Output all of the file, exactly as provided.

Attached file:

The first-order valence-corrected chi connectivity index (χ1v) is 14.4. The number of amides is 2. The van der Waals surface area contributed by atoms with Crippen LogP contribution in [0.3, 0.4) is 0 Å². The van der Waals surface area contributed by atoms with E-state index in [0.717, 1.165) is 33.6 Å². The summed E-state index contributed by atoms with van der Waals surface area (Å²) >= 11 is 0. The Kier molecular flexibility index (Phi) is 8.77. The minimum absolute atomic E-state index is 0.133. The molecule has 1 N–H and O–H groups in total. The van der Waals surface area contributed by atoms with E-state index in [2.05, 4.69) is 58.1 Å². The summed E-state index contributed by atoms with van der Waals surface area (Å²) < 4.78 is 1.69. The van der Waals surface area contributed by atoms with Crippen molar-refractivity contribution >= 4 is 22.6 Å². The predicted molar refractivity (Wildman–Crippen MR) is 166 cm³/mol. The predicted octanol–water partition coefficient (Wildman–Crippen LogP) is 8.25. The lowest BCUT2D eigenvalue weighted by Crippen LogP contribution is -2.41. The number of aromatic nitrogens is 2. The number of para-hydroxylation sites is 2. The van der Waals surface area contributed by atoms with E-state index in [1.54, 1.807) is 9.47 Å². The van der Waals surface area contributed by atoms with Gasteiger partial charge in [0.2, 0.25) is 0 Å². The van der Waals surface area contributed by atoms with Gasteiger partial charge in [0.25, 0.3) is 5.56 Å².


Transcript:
The first-order valence-corrected chi connectivity index (χ1v) is 14.4. The number of amides is 2. The van der Waals surface area contributed by atoms with Crippen LogP contribution in [0.3, 0.4) is 0 Å². The van der Waals surface area contributed by atoms with E-state index in [0.717, 1.165) is 33.6 Å². The summed E-state index contributed by atoms with van der Waals surface area (Å²) >= 11 is 0. The Kier molecular flexibility index (Phi) is 8.77. The minimum absolute atomic E-state index is 0.133. The molecule has 1 N–H and O–H groups in total. The van der Waals surface area contributed by atoms with E-state index in [2.05, 4.69) is 58.1 Å². The summed E-state index contributed by atoms with van der Waals surface area (Å²) < 4.78 is 1.69. The van der Waals surface area contributed by atoms with Crippen molar-refractivity contribution >= 4 is 22.6 Å². The predicted molar refractivity (Wildman–Crippen MR) is 166 cm³/mol. The predicted octanol–water partition coefficient (Wildman–Crippen LogP) is 8.25. The lowest BCUT2D eigenvalue weighted by Crippen LogP contribution is -2.41. The number of aromatic nitrogens is 2. The number of para-hydroxylation sites is 2. The van der Waals surface area contributed by atoms with E-state index in [1.54, 1.807) is 9.47 Å². The van der Waals surface area contributed by atoms with Gasteiger partial charge in [0.2, 0.25) is 0 Å². The van der Waals surface area contributed by atoms with Gasteiger partial charge in [0.25, 0.3) is 5.56 Å².